The official also said that Conger and Bentz said in interviews after they were taken off the plane that the story of the robbery had been fabricated.
Brazilian authorities pressed the American swimmers over the ever-changing account of the robbery. Police said the swimmers were unable to provide key details in early interviews and they found little evidence to support the robbery claim. The swimmers said they had been intoxicated and could not remember what type and color of taxi they rode, where the incident happened or what time the events occurred, police said. The police official said officers grew suspicious when they reviewed security video of the swimmers returning to the athletes village and saw them wearing watches, which would have likely been taken in a robbery.
"We got pulled over, in the taxi, and these guys came out with a badge, a police badge, no lights, no nothing just a police badge and they pulled us over," Lochte told NBC's "Today" the morning after the incident. "They pulled out their guns, they told the other swimmers to get down on the ground -- they got down on the ground. I refused, I was like we didn't do anything wrong, so -- I'm not getting down on the ground.
"And then the guy pulled out his gun, he cocked it, put it to my forehead and he said, `Get down,' and I put my hands up, I was like `whatever.' He took our money, he took my wallet -- he left my cellphone, he left my credentials."
But Lochte backed off some of those claims as the week went on, saying the taxi wasn't pulled over by men with a badge but rather the athletes were robbed after stopping at a gas station. Lochte also said the assailant pointed a gun at him rather than putting it to his head.
Authorities said that after the incident, the swimmers did not call police; officers began investigating after they saw media reports in which Lochte's mother spoke about the incident.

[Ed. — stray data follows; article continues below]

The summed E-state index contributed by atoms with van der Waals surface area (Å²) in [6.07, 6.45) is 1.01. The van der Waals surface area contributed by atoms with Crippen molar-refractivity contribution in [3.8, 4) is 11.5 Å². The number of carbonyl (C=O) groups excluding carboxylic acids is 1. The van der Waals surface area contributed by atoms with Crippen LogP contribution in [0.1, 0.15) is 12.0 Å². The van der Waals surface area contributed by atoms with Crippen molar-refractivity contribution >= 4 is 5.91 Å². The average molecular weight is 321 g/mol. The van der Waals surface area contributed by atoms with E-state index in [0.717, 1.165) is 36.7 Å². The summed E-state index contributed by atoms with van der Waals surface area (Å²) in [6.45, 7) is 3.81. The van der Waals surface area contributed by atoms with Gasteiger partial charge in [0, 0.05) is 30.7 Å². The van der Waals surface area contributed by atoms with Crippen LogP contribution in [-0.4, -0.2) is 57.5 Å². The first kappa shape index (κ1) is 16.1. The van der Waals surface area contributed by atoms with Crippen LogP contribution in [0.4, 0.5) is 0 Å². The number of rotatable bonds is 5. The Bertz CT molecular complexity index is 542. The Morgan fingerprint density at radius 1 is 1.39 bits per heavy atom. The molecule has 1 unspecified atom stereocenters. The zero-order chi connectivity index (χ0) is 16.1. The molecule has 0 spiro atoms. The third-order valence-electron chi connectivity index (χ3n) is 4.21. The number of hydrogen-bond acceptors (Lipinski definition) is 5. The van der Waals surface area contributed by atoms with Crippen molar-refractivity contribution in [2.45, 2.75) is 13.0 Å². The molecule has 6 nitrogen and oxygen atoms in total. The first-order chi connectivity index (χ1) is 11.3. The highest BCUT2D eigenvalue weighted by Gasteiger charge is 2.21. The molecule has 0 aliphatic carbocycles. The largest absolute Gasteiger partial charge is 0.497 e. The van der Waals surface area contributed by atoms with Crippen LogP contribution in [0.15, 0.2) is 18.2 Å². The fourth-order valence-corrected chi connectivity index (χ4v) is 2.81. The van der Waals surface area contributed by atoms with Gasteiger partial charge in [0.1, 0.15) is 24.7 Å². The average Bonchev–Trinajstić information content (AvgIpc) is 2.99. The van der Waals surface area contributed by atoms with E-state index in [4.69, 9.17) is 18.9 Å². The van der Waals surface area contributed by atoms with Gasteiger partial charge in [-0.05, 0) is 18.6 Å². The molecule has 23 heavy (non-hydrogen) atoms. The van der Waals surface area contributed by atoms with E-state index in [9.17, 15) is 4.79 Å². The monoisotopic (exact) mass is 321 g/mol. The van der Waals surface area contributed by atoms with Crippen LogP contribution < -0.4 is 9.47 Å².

Lochte told USA Today that he and his teammates didn't initially tell U.S. Olympic officials about the robbery because "we were afraid we'd get in trouble."
The debacle prompted both wild speculation and social media mockery, but all of that quickly turned to scorn after the official account went public. #LochteGate was trending on Twitter, with users sharing video footage from gas station security cameras and posting comments about white privilege and rude Americans.
David Fleischer, a political scientist at the University of Brasilia, said the incident touched a nerve in Brazil because of the country's history of urban violence and cases of people impersonating police and committing crimes.
"The story did have some sense of validity but it didn't bear out and it made them look bad worldwide," he said.
While he's medaled often in the Olympic pool, Lochte's accomplishments have long been overshadowed by teammate Michael Phelps -- the most decorated Olympian in history. Lochte won a gold in Rio in a relay race alongside Phelps. He is a 12-time Olympic medalist.
The swimmers could potentially face punishment -- probation, suspension, a fine or expulsion -- under USA Swimming's code of conduct, which prohibits dishonesty or fraud. It was not immediately clear if the organization planned to act. It was not clear if the swimmers would face criminal charges.
Contributing to this report were AP reporters Beth Harris, Chris Lehourites, Pauline Arrillaga and Renata Brito in Rio de Janeiro, and Steve Reed in Charlotte, North Carolina.
This story has been corrected to reflect that the lawyer for two of the swimmers is Sergio Riera, not Sergio Viegas.